Miscellaneous standard methods for Apis mellifera research

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Journal of Apicultural Research Vol. 52(4)
DOI 10.3896/IBRA.
Date September 2013
Article Title

Miscellaneous standard methods for Apis mellifera research


Hannelie Human, Robert Brodschneider, Vincent Dietemann, Galen Dively, James D Ellis, Eva Forsgren, Ingemar Fries, Fani Hatjina, Fu-Liang Hu, Rodolfo Jaffé, Annette Bruun Jensen, Angela Köhler, Josef P Magyar, Asli Özkýrým, Christian W W Pirk, Robyn Rose, Ursula Strauss, Gina Tanner, David R Tarpy, Jozef J M van der Steen, Anthony Vaudo, Fleming Vejsnæs, Jerzy Wilde, Geoffrey R Williams and Huo-Qing Zheng


A variety of methods are used in honey bee research and differ depending on the level at which the research is conducted. On an individual level, the handling of individual honey bees, including the queen, larvae and pupae are required. There are different methods for the immobilising, killing and storing as well as determining individual weight of bees. The precise timing of developmental stages is also an important aspect of sampling individuals for experiments. In order to investigate and manipulate functional processes in honey bees, e.g. memory formation and retrieval and gene expression, microinjection is often used. A method that is used by both researchers and beekeepers is the marking of queens that serves not only to help to locate her during her life, but also enables the dating of queens. Creating multiple queen colonies allows the beekeeper to maintain spare queens, increase brood production or ask questions related to reproduction. On colony level, very useful techniques are the measurement of intra hive mortality using dead bee traps, weighing of full hives, collecting pollen and nectar, and digital monitoring of brood development via location recognition. At the population level, estimation of population density is essential to evaluate the health status and using beelines help to locate wild colonies. These methods, described in this paper, are especially valuable when investigating the effects of pesticide applications, environmental pollution and diseases on colony survival.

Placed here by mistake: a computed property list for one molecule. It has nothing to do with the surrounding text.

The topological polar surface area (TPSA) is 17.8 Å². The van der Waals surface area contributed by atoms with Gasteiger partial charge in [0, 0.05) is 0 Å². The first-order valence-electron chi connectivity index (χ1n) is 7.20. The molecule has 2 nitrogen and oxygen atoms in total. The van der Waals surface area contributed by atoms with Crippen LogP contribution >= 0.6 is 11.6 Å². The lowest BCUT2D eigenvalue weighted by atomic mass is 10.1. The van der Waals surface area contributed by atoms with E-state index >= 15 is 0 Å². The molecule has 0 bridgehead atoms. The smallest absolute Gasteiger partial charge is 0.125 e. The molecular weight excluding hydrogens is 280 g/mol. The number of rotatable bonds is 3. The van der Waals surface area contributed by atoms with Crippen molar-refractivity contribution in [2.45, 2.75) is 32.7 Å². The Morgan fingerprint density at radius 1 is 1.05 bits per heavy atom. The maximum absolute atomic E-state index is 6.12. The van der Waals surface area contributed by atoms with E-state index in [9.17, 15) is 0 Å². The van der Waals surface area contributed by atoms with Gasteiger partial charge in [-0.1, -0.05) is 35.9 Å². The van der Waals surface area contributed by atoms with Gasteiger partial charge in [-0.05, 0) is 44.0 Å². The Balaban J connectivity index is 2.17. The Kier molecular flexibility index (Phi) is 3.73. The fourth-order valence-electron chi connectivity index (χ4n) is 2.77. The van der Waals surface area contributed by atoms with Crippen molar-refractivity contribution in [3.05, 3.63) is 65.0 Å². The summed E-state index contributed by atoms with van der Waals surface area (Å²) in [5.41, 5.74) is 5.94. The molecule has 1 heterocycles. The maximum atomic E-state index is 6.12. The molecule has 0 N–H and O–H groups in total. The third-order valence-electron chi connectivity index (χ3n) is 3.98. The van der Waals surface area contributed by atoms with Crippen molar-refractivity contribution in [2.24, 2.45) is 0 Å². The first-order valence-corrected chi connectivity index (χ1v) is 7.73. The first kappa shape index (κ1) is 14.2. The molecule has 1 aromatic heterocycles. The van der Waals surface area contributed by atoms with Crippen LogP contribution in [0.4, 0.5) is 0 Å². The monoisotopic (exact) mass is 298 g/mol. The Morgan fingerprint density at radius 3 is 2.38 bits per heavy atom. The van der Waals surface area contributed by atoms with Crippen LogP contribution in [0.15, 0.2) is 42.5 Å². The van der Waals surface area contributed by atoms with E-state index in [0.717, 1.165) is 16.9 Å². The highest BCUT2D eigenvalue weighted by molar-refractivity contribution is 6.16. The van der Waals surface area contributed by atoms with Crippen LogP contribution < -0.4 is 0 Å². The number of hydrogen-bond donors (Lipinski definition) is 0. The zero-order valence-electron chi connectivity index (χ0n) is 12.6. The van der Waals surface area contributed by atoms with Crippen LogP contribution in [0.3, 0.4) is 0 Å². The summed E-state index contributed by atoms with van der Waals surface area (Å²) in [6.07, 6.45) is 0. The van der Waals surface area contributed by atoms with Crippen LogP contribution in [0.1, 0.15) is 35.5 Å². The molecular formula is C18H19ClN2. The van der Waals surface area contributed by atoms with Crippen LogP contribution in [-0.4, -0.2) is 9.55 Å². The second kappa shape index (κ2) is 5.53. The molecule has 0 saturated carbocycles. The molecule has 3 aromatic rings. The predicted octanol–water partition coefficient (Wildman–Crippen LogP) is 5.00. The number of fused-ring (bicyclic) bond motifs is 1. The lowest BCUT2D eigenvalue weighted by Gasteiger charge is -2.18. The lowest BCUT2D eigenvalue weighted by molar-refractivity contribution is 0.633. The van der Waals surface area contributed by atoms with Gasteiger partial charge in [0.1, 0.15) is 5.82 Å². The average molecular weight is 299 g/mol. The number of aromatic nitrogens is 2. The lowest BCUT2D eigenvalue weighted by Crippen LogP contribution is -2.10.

COLOSS, BEEBOOK, immobilising bees, killing bees, storing bees, bee weight, microinjection, marking and clipping queens, haemocytometer, colony density, hive weight, dead bee traps, collecting pollen and nectar, digital recognition

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